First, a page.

The place of bi-national couples in our life as Little Sisters in the Maghreb.

In the Maghreb, for a long time, families where there were Moslems and Christians have been a priority in the pastoral ministry of our Churches and, quite naturally, our LSA communities have been open to these special families in which, usually, the wife comes from the western world and has married a Moslem. 
It is through our various forms of work, and by encounters in various neighbourhoods that we become acquainted and the bonds of friendship are formed. 
These couples, and in particular these women, have made a radical choice, com-mitting themselves by marriage to integrate into the Maghrebi culture, with their husband, his family, his language, his history, participating fully in the advancement of their adopted country and committing themselves in it. With their husbands, in educating their children they take history and the world around them into account. 
Very often they feel closer to us than to the expatriate families because they notice in our lives this same choice that binds us to these peoples. 
Our community is the place where the religious expectation may be expressed, the place where there can be a sharing of the loneliness and difficulties encountered in this difference of beliefs. Even though their religious practice may often be hindered by the circumstances of life, of their family and of their in-laws! They freely express their need for an encounter with the Christian community; small groups come into being to support them in their faith and to accompany them. This takes various forms, from real meeting dealing with a specific subject to a group for making toys, an opportunity for an informal get together where the women can talk freely among themselves. One of sisters, Mathilde de Chaunac, excelled in this reality and we have met here in Tunis a member of this group who has retained an unforgettable memory of her. The bonds last over the years: what a joy to meet up again with one or another after more than thirty years of separation! 
Through these couples there is a true encounter between the Arab-Moslem world and the ’other’ world. Today, it is a great challenge to live out this encounter in day-to-day married and family life. Yes, they tell us, it is possible, and not just in theory.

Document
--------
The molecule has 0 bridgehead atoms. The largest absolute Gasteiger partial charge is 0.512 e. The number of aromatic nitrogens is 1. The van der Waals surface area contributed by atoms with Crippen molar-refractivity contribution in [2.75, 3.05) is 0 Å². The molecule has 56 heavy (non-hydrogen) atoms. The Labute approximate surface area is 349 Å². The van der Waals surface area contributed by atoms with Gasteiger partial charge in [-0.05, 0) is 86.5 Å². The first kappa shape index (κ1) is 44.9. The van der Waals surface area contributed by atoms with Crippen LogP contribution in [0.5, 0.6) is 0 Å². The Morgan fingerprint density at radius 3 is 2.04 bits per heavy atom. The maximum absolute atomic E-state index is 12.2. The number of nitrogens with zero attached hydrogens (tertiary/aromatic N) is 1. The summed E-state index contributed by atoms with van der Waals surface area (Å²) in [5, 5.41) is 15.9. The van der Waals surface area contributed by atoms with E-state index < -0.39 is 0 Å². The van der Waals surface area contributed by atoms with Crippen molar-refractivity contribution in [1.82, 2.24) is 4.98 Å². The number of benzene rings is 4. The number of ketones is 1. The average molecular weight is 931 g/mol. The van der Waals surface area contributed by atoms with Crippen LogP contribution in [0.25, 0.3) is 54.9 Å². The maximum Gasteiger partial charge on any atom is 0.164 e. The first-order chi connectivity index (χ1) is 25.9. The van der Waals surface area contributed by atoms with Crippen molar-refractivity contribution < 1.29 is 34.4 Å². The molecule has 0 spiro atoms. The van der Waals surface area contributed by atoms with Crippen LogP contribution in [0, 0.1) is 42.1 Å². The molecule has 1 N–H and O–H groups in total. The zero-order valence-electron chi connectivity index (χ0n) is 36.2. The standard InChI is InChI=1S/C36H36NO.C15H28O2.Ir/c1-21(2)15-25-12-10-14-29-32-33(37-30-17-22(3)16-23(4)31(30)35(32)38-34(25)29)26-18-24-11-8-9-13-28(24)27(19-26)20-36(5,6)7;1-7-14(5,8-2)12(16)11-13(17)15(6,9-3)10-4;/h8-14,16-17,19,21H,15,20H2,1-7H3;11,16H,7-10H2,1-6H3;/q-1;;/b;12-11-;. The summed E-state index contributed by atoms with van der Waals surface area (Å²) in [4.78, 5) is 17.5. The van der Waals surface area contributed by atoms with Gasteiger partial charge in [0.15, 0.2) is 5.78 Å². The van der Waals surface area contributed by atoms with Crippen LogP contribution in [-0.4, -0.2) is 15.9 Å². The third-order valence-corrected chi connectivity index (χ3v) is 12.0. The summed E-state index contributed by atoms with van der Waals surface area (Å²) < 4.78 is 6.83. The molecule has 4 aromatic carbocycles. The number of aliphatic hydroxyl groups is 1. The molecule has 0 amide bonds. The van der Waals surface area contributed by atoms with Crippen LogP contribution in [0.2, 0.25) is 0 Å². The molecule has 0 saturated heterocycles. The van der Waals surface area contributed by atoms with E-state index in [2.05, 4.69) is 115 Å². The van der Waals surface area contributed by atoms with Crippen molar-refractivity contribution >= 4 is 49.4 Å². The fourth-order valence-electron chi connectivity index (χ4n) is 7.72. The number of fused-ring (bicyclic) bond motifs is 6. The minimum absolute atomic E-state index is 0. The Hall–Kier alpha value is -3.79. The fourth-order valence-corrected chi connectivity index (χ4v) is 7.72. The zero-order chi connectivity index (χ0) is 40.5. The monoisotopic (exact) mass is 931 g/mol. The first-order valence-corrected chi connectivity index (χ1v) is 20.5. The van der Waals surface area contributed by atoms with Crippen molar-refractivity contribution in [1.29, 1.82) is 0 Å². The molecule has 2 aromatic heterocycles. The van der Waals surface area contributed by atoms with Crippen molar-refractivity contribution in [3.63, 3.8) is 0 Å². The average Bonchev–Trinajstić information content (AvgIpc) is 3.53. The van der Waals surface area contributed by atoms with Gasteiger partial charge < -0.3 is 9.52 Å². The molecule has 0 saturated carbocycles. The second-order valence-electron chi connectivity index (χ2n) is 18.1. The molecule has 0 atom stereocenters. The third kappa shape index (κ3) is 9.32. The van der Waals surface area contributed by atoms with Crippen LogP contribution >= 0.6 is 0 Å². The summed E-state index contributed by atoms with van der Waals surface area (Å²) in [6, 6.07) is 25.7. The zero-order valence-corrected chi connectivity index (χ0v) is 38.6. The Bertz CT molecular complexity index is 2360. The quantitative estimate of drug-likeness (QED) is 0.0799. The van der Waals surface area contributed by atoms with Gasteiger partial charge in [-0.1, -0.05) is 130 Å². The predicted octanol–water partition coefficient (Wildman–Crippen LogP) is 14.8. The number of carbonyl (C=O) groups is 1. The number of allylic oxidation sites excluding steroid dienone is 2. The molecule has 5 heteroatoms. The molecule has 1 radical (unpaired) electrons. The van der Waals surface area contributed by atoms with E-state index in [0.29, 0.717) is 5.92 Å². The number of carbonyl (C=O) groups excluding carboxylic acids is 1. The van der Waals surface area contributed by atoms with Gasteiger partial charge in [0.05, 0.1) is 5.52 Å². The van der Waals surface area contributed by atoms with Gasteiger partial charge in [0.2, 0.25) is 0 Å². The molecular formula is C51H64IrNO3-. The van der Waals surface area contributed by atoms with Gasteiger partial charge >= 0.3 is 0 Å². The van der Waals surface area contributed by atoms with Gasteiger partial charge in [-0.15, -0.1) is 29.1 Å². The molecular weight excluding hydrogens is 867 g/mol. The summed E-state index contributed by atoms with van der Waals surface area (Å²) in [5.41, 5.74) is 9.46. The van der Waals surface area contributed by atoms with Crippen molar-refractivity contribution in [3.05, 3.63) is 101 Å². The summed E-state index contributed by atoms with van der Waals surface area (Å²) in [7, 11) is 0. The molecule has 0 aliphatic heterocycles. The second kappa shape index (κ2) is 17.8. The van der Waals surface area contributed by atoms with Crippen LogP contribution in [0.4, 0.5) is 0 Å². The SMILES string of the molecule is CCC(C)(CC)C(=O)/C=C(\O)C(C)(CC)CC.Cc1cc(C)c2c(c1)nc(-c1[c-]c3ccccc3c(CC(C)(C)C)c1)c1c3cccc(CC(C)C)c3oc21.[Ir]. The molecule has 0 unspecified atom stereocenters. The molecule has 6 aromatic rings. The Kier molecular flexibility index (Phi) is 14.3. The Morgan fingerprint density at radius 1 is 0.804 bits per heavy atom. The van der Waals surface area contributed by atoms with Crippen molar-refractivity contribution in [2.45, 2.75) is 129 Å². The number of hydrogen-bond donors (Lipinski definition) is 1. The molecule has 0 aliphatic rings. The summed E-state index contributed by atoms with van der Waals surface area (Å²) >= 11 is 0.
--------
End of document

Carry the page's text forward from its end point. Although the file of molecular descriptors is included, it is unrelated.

They enrich us and enrich our Church by their human and spiritual differences, their struggles, their tenacity in persevering in welcoming the other; ’love is not enough’, one of our friends used to say, and yet it is the foundation of their couple. What does loving mean in this context? how are the children to brought up? – the questions are huge when culture and religion are so different. 
From now on our world, wherever we may be, is composed of cultural and religious mixing and this reality is present everywhere. Today’s family, like that of yesterday, is at the heart of our charism and here in the Maghreb these bi-national couples are a bridge between our peoples, between east and west. Father Pernet wished us to be at the heart of the family. He transmitted to us this concern to gather together: to be, above all, those who ’bring together’. 
That is what we experienced with intense joy during the Christmas of 2013. S. and S. were able to be free for a few hours: it was an ordinary day in Tunisia! With their two children, I. and A., they came to have lunch with us and were joined in the course of the meal by their friends (who are ours also in other domains) R. and M., and their two teenagers. Encounter, exchanges, festivity, joy – all heightened by this unexpected reunion they had in our house and with us. 
The long, simple journey in friend-ship made by the community with R. and her family over the years makes us receive the openness of the whole family to the mystery of the Word made flesh with gratitude …, 
Before joining us in the course of the meal they had participated as a family in the Eucharist at the cathedral! 
Yes, at Christmas that year we received a glimpse of the dream Etienne Pernet had: that the Little Sister, by an attentive and loving presence to each one, might be a worker for bringing people together so as to ’remake a people for God’. JOY 
The Hammam-Lif community, Tunisia
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